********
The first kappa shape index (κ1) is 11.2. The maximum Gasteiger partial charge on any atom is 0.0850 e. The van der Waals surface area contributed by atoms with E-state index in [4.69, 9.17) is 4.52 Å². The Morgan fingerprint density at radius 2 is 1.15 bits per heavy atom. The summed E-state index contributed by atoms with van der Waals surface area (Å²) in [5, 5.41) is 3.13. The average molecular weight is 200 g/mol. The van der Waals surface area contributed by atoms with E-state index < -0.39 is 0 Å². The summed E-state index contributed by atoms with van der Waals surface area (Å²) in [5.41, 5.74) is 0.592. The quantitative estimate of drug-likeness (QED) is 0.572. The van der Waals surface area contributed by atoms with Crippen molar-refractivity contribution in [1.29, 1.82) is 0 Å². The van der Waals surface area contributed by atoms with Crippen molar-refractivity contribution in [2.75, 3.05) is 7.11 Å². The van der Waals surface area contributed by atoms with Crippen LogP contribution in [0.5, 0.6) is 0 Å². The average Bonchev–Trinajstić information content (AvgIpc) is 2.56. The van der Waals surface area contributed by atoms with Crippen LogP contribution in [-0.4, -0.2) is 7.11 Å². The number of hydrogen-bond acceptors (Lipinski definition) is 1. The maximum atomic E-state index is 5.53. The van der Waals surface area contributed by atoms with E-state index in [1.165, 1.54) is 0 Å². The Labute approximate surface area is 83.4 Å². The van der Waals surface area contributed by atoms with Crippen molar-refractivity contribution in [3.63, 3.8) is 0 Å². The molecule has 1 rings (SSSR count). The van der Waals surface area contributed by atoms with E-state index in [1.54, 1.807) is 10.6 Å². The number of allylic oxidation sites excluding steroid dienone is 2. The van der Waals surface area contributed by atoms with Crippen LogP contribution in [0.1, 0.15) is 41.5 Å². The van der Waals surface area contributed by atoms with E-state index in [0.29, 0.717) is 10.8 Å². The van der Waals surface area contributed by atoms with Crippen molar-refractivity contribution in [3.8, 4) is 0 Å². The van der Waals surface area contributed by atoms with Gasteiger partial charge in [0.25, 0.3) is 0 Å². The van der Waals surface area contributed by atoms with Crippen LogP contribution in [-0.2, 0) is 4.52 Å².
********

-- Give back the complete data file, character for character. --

The first kappa shape index (κ1) is 11.2. The maximum Gasteiger partial charge on any atom is 0.0850 e. The van der Waals surface area contributed by atoms with E-state index in [4.69, 9.17) is 4.52 Å². The Morgan fingerprint density at radius 2 is 1.15 bits per heavy atom. The summed E-state index contributed by atoms with van der Waals surface area (Å²) in [5, 5.41) is 3.13. The average molecular weight is 200 g/mol. The van der Waals surface area contributed by atoms with E-state index < -0.39 is 0 Å². The summed E-state index contributed by atoms with van der Waals surface area (Å²) in [5.41, 5.74) is 0.592. The quantitative estimate of drug-likeness (QED) is 0.572. The van der Waals surface area contributed by atoms with Crippen molar-refractivity contribution in [1.29, 1.82) is 0 Å². The van der Waals surface area contributed by atoms with Crippen molar-refractivity contribution in [2.75, 3.05) is 7.11 Å². The van der Waals surface area contributed by atoms with Crippen LogP contribution in [0.5, 0.6) is 0 Å². The average Bonchev–Trinajstić information content (AvgIpc) is 2.56. The van der Waals surface area contributed by atoms with Crippen LogP contribution in [-0.4, -0.2) is 7.11 Å². The number of hydrogen-bond acceptors (Lipinski definition) is 1. The maximum atomic E-state index is 5.53. The van der Waals surface area contributed by atoms with E-state index in [1.165, 1.54) is 0 Å². The Labute approximate surface area is 83.4 Å². The van der Waals surface area contributed by atoms with Crippen molar-refractivity contribution in [3.63, 3.8) is 0 Å². The molecule has 1 rings (SSSR count). The van der Waals surface area contributed by atoms with E-state index in [1.54, 1.807) is 10.6 Å². The number of allylic oxidation sites excluding steroid dienone is 2. The van der Waals surface area contributed by atoms with Crippen LogP contribution in [0.1, 0.15) is 41.5 Å². The van der Waals surface area contributed by atoms with E-state index in [0.29, 0.717) is 10.8 Å². The van der Waals surface area contributed by atoms with Crippen molar-refractivity contribution in [3.8, 4) is 0 Å². The van der Waals surface area contributed by atoms with Gasteiger partial charge in [0.25, 0.3) is 0 Å². The van der Waals surface area contributed by atoms with Crippen LogP contribution in [-0.2, 0) is 4.52 Å².